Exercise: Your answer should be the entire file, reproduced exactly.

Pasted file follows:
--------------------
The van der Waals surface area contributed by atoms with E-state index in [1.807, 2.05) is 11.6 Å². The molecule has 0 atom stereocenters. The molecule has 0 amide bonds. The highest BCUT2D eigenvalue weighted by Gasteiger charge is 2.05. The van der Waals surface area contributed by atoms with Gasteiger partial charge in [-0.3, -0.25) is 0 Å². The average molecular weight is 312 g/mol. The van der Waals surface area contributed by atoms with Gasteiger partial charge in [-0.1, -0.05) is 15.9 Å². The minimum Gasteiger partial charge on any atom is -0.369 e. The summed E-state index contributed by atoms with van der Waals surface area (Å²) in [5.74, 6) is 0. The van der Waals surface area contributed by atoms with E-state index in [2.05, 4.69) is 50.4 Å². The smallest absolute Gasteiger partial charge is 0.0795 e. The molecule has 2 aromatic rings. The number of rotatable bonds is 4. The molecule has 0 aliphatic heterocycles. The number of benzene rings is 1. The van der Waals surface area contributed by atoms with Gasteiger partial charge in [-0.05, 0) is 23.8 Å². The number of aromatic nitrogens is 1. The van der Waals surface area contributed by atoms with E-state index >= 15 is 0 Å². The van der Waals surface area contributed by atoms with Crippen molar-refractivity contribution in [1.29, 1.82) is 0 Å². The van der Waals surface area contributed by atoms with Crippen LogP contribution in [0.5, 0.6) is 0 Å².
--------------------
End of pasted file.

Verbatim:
The van der Waals surface area contributed by atoms with E-state index in [1.807, 2.05) is 11.6 Å². The molecule has 0 atom stereocenters. The molecule has 0 amide bonds. The highest BCUT2D eigenvalue weighted by Gasteiger charge is 2.05. The van der Waals surface area contributed by atoms with Gasteiger partial charge in [-0.3, -0.25) is 0 Å². The average molecular weight is 312 g/mol. The van der Waals surface area contributed by atoms with Gasteiger partial charge in [-0.1, -0.05) is 15.9 Å². The minimum Gasteiger partial charge on any atom is -0.369 e. The summed E-state index contributed by atoms with van der Waals surface area (Å²) in [5.74, 6) is 0. The van der Waals surface area contributed by atoms with E-state index in [2.05, 4.69) is 50.4 Å². The smallest absolute Gasteiger partial charge is 0.0795 e. The molecule has 2 aromatic rings. The number of rotatable bonds is 4. The molecule has 0 aliphatic heterocycles. The number of benzene rings is 1. The van der Waals surface area contributed by atoms with Gasteiger partial charge in [-0.05, 0) is 23.8 Å². The number of aromatic nitrogens is 1. The van der Waals surface area contributed by atoms with E-state index >= 15 is 0 Å². The van der Waals surface area contributed by atoms with Crippen molar-refractivity contribution in [1.29, 1.82) is 0 Å². The van der Waals surface area contributed by atoms with Crippen LogP contribution in [0.5, 0.6) is 0 Å².